Brian Whiston

Brian Whiston, State Superintendent, Michigan Department of Education
Dearborn Public Schools

Flags are being lowered Friday in honor of state Superintendent Brian Whiston, who led the Michigan Department of Education since 2015.

Gov. Rick Snyder ordered that U.S. and Michigan flags to be lowered to half-staff within the state capitol complex for Whiston, who died Monday at age 56. Snyder is encouraging Michigan schools to lower flags in honor of Whiston's career in education.

The Department of Education says Whiston died at his home. He had gone on long-term disability leave last week after being treated for cancer since last fall.

Brian Whiston, State Superintendent, Michigan Department of Education
Dearborn Public Schools

State Superintendent Brian Whiston, who led the Michigan Department of Education since 2015, has died. He was 56.

The department said Whiston died Monday evening at his home, surrounded by family. He had gone on long-term disability leave Friday after being treated for cancer since last fall.

State education board co-presidents Casandra Ulbrich and Richard Zeile issued a statement Tuesday calling Whiston a "wonderful person who devoted his life to serving others." They say his vision to make Michigan a top 10 education state will endure.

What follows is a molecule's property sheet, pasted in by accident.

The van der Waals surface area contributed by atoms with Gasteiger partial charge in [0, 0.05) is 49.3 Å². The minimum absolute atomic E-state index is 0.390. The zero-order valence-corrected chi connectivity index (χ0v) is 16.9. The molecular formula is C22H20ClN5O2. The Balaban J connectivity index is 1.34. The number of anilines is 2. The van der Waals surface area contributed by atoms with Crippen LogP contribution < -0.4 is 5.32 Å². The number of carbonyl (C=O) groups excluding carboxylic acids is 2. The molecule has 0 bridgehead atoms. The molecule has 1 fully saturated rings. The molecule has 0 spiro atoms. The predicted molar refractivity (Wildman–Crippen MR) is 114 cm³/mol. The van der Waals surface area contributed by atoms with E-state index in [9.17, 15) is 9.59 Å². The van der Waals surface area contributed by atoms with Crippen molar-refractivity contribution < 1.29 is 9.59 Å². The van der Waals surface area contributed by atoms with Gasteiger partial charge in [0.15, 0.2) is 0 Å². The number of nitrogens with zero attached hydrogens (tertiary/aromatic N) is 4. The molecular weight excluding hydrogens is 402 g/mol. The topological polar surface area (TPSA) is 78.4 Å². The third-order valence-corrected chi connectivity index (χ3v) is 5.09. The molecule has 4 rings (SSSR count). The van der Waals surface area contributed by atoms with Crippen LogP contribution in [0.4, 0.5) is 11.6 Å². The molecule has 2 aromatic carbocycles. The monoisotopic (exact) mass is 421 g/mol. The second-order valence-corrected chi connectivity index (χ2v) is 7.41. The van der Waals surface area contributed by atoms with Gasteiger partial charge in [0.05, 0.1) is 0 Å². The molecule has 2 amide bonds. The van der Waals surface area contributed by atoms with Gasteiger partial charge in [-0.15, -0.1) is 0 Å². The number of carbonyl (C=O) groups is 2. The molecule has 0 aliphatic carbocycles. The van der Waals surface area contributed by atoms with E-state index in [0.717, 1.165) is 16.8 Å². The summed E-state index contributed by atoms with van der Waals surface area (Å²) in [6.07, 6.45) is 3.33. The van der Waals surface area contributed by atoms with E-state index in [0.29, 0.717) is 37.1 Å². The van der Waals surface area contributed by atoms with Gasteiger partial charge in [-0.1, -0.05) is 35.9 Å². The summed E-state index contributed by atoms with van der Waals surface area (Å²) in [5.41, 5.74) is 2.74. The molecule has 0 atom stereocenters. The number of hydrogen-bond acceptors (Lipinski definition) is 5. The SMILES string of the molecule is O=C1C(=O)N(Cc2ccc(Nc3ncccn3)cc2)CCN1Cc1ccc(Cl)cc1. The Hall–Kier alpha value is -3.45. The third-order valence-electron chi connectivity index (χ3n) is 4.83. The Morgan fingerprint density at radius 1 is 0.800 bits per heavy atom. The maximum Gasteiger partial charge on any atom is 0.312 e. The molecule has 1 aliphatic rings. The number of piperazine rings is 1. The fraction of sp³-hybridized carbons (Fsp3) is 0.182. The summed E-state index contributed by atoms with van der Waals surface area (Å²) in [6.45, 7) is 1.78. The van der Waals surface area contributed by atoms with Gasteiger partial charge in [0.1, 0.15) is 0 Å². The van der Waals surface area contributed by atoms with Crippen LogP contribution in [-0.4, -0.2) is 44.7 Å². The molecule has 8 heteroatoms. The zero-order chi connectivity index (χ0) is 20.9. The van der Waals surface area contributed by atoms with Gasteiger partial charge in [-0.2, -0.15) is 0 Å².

flickr.com

The debate over publicizing A-to-F grades for every public school in Michigan is not entirely over, despite the surprise decision by top education officials to back off the proposal.

State Superintendent Brian Whiston will default to report cards without any letter grades, to replace color-coded marks that have been criticized.

But the caveat remains that the Legislature and Gov. Rick Snyder could still decide that letter grades should be issued.

It will be a tough sell.

Michigan officials present plan to boost state's schools

Feb 9, 2016

LANSING, Mich. (AP) - State Superintendent Brian Whiston has presented a plan aimed at catapulting Michigan schools into one of the nation's top educational systems.

16 Michigan districts to come under treasury oversight

Sep 16, 2015

Sixteen Michigan school districts operating with deficits for more than five years are expected to come under oversight of the state Treasury Department under a new law.

State Superintendent Brian Whiston listed the districts Thursday in a quarterly update to lawmakers.

Five districts - Detroit, Highland Park, Muskegon Heights, Benton Harbor and Pontiac - already are operating under a state-appointed emergency manager or consent agreement.

The other 11 districts will have to submit an enhanced deficit elimination plan to the state treasurer.